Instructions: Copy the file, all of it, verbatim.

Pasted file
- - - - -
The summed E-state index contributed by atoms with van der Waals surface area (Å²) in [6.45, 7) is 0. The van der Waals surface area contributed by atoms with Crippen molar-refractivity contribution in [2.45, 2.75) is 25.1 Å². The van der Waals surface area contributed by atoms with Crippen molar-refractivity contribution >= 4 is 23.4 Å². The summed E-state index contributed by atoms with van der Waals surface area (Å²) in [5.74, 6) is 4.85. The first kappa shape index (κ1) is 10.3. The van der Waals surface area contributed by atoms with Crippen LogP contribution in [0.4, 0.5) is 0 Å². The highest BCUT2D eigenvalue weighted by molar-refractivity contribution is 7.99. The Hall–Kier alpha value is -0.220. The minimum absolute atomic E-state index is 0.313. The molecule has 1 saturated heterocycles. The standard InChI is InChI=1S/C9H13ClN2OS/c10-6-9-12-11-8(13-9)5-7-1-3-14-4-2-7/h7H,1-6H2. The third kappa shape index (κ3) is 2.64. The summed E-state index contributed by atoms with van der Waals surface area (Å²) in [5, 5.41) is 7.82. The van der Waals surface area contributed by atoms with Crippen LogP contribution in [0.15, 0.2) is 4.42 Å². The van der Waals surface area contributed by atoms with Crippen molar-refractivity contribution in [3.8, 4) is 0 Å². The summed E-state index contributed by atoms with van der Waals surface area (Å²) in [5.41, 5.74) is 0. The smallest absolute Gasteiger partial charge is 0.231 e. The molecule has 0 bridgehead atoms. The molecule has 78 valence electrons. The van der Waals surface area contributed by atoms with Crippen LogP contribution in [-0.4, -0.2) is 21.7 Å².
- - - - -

The summed E-state index contributed by atoms with van der Waals surface area (Å²) in [6.45, 7) is 0. The van der Waals surface area contributed by atoms with Crippen molar-refractivity contribution in [2.45, 2.75) is 25.1 Å². The van der Waals surface area contributed by atoms with Crippen molar-refractivity contribution >= 4 is 23.4 Å². The summed E-state index contributed by atoms with van der Waals surface area (Å²) in [5.74, 6) is 4.85. The first kappa shape index (κ1) is 10.3. The van der Waals surface area contributed by atoms with Crippen LogP contribution in [0.4, 0.5) is 0 Å². The highest BCUT2D eigenvalue weighted by molar-refractivity contribution is 7.99. The Hall–Kier alpha value is -0.220. The minimum absolute atomic E-state index is 0.313. The molecule has 1 saturated heterocycles. The standard InChI is InChI=1S/C9H13ClN2OS/c10-6-9-12-11-8(13-9)5-7-1-3-14-4-2-7/h7H,1-6H2. The third kappa shape index (κ3) is 2.64. The summed E-state index contributed by atoms with van der Waals surface area (Å²) in [5, 5.41) is 7.82. The van der Waals surface area contributed by atoms with Crippen LogP contribution in [0.15, 0.2) is 4.42 Å². The van der Waals surface area contributed by atoms with Crippen molar-refractivity contribution in [3.8, 4) is 0 Å². The summed E-state index contributed by atoms with van der Waals surface area (Å²) in [5.41, 5.74) is 0. The smallest absolute Gasteiger partial charge is 0.231 e. The molecule has 0 bridgehead atoms. The molecule has 78 valence electrons. The van der Waals surface area contributed by atoms with Crippen LogP contribution in [-0.4, -0.2) is 21.7 Å².